Breaking Bad: ‘Confessions’ Episode Review



Jesus Christ, Marie.

This week’s episode of Breaking Bad was perhaps the best of the final season (so far), with Aaron Paul stealing the limelight as Jesse, a guy that’s been manipulated and lied to over-and-over again by Walter White. The mental anguish he’s suffered has seen him hit rock bottom, especially after being forced to kill Gale Boetticher and here, we finally witness Jesse putting all the pieces together… and implode completely.

After keeping shtum about Walt (yet again) to Hank, Jesse and Saul head out to the desert to meet Walt, where Jesse flatly tells Walt to stop playing him and that if he wants him out of the state (bingo) or indeed, dead, then admit it.

This desert scene is particularly emotional and thought-provoking, topping the list of TV’s most awkward hugs between Walt and Jesse. There’s genuine affection from Walt towards Jesse, it’s thanks to Pinkman that he made all his millions and lived to tell the tale. But at the same time, Walt needs Jesse gone for good and it’s not long ’til Jesse’s seemingly on his way to Alaska (thankfully not Belize).

However, shit hits the fan when Jesse puts two-and-two together when Huell lifts his dope, realising the big guy did the same with the ricin. The volatile character backs out of his one-way trip to Alaska, instead beating the crap out of Saul, grabbing a can o’ gasoline and heading over to Walt’s house, hellbent on burning it to the ground, or so it seems.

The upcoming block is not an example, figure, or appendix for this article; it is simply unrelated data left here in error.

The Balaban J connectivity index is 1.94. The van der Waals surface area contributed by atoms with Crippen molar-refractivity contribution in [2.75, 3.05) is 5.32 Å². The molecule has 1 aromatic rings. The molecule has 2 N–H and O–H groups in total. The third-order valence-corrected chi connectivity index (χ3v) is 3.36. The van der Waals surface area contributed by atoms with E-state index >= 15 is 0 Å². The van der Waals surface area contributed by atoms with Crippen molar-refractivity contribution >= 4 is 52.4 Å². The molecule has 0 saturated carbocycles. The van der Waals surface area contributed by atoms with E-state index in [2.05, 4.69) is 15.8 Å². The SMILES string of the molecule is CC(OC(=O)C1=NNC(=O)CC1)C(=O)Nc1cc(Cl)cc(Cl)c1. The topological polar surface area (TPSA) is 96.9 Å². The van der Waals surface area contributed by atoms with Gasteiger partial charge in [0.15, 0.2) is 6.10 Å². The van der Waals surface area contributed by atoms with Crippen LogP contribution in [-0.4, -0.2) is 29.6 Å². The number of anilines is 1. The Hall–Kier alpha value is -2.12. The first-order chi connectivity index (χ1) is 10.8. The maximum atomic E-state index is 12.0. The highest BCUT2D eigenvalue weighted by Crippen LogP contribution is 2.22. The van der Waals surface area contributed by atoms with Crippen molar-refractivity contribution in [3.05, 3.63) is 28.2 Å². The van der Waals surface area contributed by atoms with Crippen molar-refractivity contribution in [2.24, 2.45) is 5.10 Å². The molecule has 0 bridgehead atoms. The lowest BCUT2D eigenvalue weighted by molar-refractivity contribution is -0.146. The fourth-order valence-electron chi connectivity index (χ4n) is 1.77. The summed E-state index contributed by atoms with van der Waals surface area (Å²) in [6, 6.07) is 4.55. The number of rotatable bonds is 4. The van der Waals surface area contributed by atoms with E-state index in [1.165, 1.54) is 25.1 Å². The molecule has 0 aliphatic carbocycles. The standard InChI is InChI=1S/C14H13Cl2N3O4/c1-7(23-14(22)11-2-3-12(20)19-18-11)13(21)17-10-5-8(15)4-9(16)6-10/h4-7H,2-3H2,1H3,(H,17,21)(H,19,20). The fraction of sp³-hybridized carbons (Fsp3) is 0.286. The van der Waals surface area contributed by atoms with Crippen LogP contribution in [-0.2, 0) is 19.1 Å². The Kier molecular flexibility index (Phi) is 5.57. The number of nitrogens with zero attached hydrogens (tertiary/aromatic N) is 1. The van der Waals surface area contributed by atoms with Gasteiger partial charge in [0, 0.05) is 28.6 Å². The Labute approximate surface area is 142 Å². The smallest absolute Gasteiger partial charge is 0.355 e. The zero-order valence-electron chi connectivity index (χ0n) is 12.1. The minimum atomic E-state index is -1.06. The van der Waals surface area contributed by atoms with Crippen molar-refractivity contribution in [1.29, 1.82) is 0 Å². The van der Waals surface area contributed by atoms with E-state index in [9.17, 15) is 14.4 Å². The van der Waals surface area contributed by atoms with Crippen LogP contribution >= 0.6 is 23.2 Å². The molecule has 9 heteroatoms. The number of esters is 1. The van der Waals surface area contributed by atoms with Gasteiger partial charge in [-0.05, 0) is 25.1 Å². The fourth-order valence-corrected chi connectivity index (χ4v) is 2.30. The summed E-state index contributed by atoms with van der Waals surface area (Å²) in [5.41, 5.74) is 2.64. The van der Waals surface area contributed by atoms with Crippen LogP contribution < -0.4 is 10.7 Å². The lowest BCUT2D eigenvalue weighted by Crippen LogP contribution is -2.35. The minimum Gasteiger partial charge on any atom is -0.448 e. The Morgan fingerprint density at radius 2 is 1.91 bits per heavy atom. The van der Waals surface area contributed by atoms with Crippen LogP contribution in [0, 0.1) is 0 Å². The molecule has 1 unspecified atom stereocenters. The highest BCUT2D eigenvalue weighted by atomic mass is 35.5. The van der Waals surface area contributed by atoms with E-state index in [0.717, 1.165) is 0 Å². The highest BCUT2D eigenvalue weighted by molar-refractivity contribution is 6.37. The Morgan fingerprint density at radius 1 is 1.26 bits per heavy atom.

Okay, breathe.

Now to one of the most intricate, devilishly twisted, surprise moments of Breaking Bad – that ‘confession’ CD.

During a ridiculously awkward encounter over guacamole, with Hank and Marie not letting up, the Whites come up with an ingenious plan that literally has Hank by the balls. Right now, there’s no way he can go to DEA. Please, just go and watch this for yourself, it’s a breathtaking moment of television.

Aside from the ‘confession’ and the explosive closing moments, ‘Confessions’ paved the way for Todd and his Neo-Nazi Uncles’ return to New Mexico, evidently ready to cook Heisenberg blue all by himself and with Lydia’s help probably. I’ve got a bad feeling that Walt won’t like this one bit, since his pride always seems to get the better of him and this might just throw a spanner in Hank’s works, but then again, Todd knows everything about Mr. White’s alter-ego, Heisenberg.


A sensational, explosive performance from Paul, who’s character has finally seen his ‘father-figure’ for what he really is. Some great quips and lines from Bob Odenkirk‘s Saul Goodman and a chilling, yet mesmerising confession from Walter H. White which brilliantly mixes up the storyline, keeping it fresh; asserting Breaking Bad’s dominance over, well, everything.

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